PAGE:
Assessment sounds sorta clinical, sterile even. Maybe something like one of those long ass questionnaires you fill out for your first doctor visit. You know, the one that asks a bunch of vague health questions that no one actually follows up, and really just results in turning your 10 am appointment into an 10:45 or 11 am.

Fortunately, this is not that. And here, we’ll discuss not only what an assessment is, but why it’s useful initially and as an ongoing tool.

What is the What.

Generally speaking, I use a system that gauges 3 important things:

1. How well you move

2. How strong you are

3. How fit you are

To be more specific, I measure Flexibility (how much range of motion you have), Mobility (how well you control that range), and Stability (how strong/supported you are within a given range of motion). Each are more or less progressions of each other and impact Movement Proficiency within the 5 Essential Patterns, including Core and Conditioning–all of which have been covered in previous articles (that’s right, this shit is connected). For instance, ankle and hip mobility are directly tied to lower body patterns, such as bend/hinge, squat and single-leg. Directly tied, meaning a lack of mobility will likely have a negative impact on the quality of a given movement pattern.

If mobility, stability, and movement are solid, I will move on to measure skill, then strength. Skill is determined by your ability to perform the following body weight exercises within each movement pattern:

1. Squat: Air Squat

2. Bend/Hinge: Waiter’s Bow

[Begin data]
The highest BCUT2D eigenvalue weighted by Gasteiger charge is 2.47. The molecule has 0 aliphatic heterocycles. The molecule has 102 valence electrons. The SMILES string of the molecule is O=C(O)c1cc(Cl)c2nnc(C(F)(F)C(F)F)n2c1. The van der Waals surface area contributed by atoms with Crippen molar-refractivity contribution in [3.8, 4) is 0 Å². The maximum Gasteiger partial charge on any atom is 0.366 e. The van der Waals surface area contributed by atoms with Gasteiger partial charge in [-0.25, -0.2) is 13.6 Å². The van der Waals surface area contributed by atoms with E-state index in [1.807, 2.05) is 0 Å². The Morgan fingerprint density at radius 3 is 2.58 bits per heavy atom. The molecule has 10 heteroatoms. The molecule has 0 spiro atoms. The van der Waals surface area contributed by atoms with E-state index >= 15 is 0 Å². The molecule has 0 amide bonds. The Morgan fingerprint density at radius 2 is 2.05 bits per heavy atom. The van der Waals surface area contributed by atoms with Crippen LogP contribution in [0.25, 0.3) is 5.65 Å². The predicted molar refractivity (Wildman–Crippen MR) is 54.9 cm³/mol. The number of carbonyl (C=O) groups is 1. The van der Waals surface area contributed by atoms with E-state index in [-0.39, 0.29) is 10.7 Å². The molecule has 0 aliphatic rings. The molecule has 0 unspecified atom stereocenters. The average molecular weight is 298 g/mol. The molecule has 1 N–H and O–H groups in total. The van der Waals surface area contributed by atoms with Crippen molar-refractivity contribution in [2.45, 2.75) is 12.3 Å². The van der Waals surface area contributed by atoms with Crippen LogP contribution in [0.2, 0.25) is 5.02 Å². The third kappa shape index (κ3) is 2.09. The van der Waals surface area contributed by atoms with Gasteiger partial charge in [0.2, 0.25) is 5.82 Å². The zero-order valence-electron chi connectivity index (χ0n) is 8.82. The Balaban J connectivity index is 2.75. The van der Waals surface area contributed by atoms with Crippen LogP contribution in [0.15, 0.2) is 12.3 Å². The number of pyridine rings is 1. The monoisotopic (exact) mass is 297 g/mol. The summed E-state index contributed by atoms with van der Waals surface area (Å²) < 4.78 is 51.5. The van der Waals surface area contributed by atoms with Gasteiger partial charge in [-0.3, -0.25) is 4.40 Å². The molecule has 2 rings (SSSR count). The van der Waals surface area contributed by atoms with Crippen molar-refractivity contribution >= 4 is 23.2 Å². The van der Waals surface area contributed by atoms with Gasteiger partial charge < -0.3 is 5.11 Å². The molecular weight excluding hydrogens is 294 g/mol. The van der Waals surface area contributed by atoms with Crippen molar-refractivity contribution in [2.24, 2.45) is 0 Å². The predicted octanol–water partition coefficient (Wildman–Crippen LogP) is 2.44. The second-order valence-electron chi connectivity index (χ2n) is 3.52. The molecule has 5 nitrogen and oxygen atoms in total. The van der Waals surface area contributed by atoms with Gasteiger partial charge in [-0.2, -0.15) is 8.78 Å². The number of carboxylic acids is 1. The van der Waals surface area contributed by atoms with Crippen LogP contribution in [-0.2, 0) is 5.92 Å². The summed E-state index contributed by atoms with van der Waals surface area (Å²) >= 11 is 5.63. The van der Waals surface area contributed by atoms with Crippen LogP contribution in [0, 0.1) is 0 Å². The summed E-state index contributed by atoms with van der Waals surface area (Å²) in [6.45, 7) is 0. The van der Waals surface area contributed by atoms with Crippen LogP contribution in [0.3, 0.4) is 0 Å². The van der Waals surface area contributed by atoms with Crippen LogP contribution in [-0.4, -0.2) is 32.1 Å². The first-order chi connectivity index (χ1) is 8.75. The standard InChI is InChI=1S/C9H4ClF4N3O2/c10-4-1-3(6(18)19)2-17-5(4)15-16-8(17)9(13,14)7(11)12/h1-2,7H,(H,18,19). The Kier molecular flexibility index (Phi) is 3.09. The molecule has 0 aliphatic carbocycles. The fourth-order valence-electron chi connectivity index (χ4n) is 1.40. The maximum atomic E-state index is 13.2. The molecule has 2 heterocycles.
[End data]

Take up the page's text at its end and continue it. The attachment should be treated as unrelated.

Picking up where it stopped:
3. Single-Leg: Front Lunge

4. Upper Push: Push-Up

5. Upper Pull: Pull-Up

6. Core: Side Plank

7. Conditioning: Rowing

Although none of the above are particularly intense, or “sexy” for that matter, they are a necessary box to be checked prior to measuring strength. Using the squat pattern as an example, someone’s Air Squat ought to be nearly flawless before we even consider gauging strength in something more complex like a Back Squat.

Further, each of the above have a level of interdependence that needs to be considered as it relates to strength. Continuing with the squat, adequate core strength is a requisite for testing max effort Back Squats. If you consider the amount of force on the spine here, it’s really just common sense. This isn’t to say that you can’t ever do Back Squats until each box is neatly checked off, I’m simply saying you have no business doing them at max effort without proper skill and core stability.

As mentioned above, assessment doesn’t stop after the initial testing. It progresses and transforms over time as athletes get stronger and more fit. For instance, in month 1 someone might be acquiring skill in the hinge pattern with a Kettlebell Deadlift; by month 3, they could have moved on to a Barbell Deadlift at high reps to continue sharpening; and on month 6, going for a 5 Rep Max Deadlift, etc., etc…Beyond the Deadlift, assessment is the lifeblood of a program, ever-changing and evolving.


The above makes it clear that a comprehensive assessment precisely determines someone’s fitness level, thereby eliminating any guess work when it comes to choosing the most effective exercises. Indeed, assessment is the cornerstone of Individual Program Design.

More significant, however, it serves as a communication tool between coach and client. And I don’t mean communication in the often used vague sense of the word, but in a very concrete way that provides reasons, context and understanding. Some might call this “buy-in”, which I consider to be a euphemism for coercion. I view it as a starting point towards building a collaborative relationship with clients. This is the art behind the science of assessment. This is what separates working out from training, and trainers from coaches. To quote a mentor of mine, James FitzGerald, “assessment is truth”.




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